Jessica Swale's stage adaptation of Hardy's epic, passionate tale coincides with the first new film version since John Schlesinger's in 1967. But banish thoughts of Julie Christie and indeed Carey Mulligan, for Gina Beck is as fresh, funny - and infuriatingly mercurial - a Bathsheba Everdene as Hardy himself could have wished for.
Swale's vision of Hardy's Wessex tale is sweeping, making no allowances for the Watermill's tiny stage. Designer Philip Engelheart, together with lighting designer James Whiteside, both new to the venue, rise to its challenges with terrific coups de théatre, starting with a vision of the heroine rising out of smoke worthy of the dreams of Gabriel Oak.
He becomes the first of the three suitors around whom Hardy spins his romance when she saves him from a fire and this is just the beginning of a series of dramatic events and adventures that are a challenge on the big screen, let alone in a tiny theatre.
A flock of sheep fall over a cliff, a biblical storm threatens ruin, crops are harvested and seasons pass. Rush matting makes effective wheatfields to scythe and a succession of cuddly lamb and sheep puppets manipulated by cast members charm the audience and effectively mark the seasons passing, even if they are not quite as breath-taking as the War Horse models.
'Swale skilfully knits the epic and intimate'
The doomed sheep belong to Oak, so he loses his farm and this best of good shepherds must hire himself out - to Bathsheba, for she has inherited her uncle's farm and is determined to manage it herself. Simon Bubb's Oak is strong and stalwart, brooding and suffering... move over Aidan Turner! He grows exponentially in power as he is buffeted by blows of fortune and Bathsheba's apparently stubborn inability to see what the whole audience cannot fail to notice - this must be the man for her!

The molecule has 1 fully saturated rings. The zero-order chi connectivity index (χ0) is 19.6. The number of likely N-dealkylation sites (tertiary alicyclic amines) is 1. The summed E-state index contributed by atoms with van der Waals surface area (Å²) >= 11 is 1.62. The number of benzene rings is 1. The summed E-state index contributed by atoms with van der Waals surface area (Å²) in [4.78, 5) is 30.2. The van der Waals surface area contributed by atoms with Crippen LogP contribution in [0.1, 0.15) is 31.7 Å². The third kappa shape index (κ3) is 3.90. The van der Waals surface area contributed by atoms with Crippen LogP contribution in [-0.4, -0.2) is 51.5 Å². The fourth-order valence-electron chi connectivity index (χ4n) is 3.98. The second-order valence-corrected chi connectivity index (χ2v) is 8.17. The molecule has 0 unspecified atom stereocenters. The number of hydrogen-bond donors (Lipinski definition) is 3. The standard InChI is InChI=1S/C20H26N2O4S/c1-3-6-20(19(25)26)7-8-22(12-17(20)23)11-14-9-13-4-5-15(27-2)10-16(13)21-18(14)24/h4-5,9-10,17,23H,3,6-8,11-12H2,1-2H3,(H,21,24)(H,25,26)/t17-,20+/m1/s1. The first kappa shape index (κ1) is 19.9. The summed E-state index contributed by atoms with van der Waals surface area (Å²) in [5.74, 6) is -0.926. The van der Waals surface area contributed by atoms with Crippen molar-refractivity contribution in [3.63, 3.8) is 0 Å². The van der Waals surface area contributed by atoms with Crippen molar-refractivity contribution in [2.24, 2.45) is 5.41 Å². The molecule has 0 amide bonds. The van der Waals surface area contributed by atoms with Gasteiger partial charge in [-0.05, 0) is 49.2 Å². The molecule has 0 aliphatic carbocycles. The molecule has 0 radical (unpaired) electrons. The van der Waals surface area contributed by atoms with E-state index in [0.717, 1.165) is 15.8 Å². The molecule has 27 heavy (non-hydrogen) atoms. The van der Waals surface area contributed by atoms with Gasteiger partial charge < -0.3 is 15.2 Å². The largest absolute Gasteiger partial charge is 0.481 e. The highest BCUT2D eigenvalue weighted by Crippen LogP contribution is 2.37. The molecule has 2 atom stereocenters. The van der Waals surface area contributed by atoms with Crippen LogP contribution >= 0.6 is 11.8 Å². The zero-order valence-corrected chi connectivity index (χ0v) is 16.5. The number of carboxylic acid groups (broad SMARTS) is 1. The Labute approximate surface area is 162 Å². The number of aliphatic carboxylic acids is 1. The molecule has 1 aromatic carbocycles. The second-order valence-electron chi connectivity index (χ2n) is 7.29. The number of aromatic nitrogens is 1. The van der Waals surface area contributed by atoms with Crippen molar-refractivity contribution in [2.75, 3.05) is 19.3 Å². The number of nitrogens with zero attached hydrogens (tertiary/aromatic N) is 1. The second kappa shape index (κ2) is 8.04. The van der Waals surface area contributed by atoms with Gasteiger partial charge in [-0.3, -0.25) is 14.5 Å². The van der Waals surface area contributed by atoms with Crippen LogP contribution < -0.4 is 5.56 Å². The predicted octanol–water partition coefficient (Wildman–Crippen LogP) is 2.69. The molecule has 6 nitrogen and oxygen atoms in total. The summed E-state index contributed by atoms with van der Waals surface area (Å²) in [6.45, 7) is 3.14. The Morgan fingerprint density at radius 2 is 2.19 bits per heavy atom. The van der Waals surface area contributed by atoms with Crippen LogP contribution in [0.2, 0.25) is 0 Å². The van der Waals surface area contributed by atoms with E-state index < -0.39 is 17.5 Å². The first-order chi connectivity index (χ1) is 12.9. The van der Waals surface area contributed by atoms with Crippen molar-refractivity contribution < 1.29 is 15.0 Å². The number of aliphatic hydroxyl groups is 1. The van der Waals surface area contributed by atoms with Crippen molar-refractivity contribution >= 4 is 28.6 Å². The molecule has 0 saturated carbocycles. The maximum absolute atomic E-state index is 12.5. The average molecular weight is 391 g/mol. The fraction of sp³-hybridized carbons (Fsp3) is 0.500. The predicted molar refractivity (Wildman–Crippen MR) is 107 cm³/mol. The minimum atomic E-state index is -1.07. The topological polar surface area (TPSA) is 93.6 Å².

Meanwhile the skittish lass also fails to realise the consequences of teasing needy, lovelorn Squire Boldwood (Matthew Douglas, sympathetically vulnerable) by sending him a Valentine and fails to spot that the dashing Captain Troy (Sam Swainsbury, almost earning a hiss and boo!) is a heartless selfish rogue. I won't spoil the outcome for anyone who has not read the book or seen a film version.
But I will praise Swale's storytelling which skilfully knits the epic and intimate with some delightful music making and singing from the talented cast, thanks to evocative original music and arrangements by Catherine Jayes. The set and lighting are wonderfully effective in the more intimate scenes in farm kitchens great and small.
Swale has assembled a chorus of amused and amusing farmhands and devoted servants who comment on the action of which they are at the same time an integral part. They are all vivid characters in their own right. There's Emma Jerrold's Mary Ann, yearning for a suitor of her own, warmly sharing care of Bathsheba - and gossip - with Alice Blundell's Liddy. Lisa Kerr relishes the contrast of doubling as pathetic doomed Fanny, Troy's would-be bride and feisty, funny, rustic youth Cainy. And Ed Thorpe's stammering Joseph threatens to prolong the action into the night.